A selling agent is not there to work in a buyer’s best interest

A selling agent is not there to work in a buyer’s best interest

By Catherine Cashmore
Tuesday, 25 October 2011

This week we witnessed a high-profile agent get slapped across the wrist for “lying” about an offer.  I have to tell you, a selling agent “bending” the truth to manipulate a higher offer from a buyer is not a rare experience in real estate – or any other selling industry, for that matter.  After all, a buyer won’t increase a bid just because he appreciates the property’s attributes; however he’ll shift if he feels the heat on his neck from another “interested party”.  Sales agents won’t be slow to play on a buyer’s emotions if it means getting a higher price – they’re contractually obliged to work in the best interests of their vendor, not assist the buyer.

The vendor is paying the selling agent no meagre amount to get a premium price for their property.  While most agents won’t go out of their way to openly lie to a buyer, any advice relating to the likely sale price of a house will always come with a good degree of bias towards the vendor.  Therefore just as you wouldn’t trust the vendor’s solicitor to give you unbiased advice on a sales contract, neither should you trust a vendor’s selling agent to give you unbiased advice on price! You’ve got to do your own leg work – or you’ve got to enlist your own representative to do it for you.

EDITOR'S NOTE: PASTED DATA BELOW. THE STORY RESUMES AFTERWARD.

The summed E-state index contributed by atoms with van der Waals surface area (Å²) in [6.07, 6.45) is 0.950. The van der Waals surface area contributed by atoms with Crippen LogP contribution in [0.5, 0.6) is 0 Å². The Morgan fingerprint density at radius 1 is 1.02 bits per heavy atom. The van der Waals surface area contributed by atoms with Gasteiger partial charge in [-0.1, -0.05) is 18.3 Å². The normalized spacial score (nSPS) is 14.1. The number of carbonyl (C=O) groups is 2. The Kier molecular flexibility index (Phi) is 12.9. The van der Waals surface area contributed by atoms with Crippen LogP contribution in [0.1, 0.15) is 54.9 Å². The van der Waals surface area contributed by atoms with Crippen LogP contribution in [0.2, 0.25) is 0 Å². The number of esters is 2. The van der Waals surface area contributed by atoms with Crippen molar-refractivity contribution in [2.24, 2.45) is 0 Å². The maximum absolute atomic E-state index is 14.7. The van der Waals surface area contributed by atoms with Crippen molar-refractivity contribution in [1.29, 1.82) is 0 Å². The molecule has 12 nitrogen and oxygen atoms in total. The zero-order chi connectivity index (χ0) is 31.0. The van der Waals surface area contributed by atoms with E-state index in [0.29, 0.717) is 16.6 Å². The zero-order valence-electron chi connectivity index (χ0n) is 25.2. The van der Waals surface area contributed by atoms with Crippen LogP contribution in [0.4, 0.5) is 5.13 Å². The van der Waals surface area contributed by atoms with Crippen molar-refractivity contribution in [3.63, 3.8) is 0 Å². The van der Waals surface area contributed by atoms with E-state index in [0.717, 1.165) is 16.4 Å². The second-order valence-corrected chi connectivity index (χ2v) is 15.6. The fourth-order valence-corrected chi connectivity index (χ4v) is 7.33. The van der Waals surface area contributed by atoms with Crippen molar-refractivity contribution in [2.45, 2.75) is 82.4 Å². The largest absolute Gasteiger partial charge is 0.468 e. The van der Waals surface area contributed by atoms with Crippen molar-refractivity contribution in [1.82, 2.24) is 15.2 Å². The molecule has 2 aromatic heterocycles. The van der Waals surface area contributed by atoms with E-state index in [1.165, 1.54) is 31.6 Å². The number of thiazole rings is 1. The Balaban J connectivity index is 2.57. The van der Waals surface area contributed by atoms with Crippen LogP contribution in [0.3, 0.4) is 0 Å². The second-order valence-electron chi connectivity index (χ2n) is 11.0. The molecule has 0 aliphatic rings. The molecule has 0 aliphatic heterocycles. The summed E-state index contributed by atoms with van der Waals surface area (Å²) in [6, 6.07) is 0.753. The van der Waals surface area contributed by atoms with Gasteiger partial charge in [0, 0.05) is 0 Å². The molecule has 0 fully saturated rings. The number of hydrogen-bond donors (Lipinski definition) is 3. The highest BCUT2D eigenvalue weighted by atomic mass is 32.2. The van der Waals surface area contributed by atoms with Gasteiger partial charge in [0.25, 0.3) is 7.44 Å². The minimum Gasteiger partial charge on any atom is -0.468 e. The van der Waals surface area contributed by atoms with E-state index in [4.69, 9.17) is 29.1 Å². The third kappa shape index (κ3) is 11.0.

The auction system claims to be a more “transparent” system of sale.  Providing the property reaches its “on market” number, the process will clearly show who is there to purchase and a figure they’re willing to pay.  However, considering most auctions in Victoria fail to be knocked down and end up being resolved via negotiation, it’s imperative buyers have a basic understanding of their rights should a property pass in.   For example, it takes just one bid from the highest bidder prior to a property passing in to grant them an exclusive right to negotiate at the vendor’s reserve.  While negotiations are ongoing, the agent may not deal with anyone else who may be willing, or able, to pay a higher price. The rule is reiterated at every auction I attend, however the message isn’t coming across.  When I see properties pass in on a vendor bid and five people immediately approach the auctioneer following the auction to embark on serious negotiation, then later in the day see the property has sold for a price higher than the vendor bid given, I can only shake my head at the lack of experience.  When this happens the agent is in the box seat – not the buyer – and as an experienced negotiator, they’ll often be able to manipulate a higher price from the buyer than they would have done had there been competitive bidding outside the property.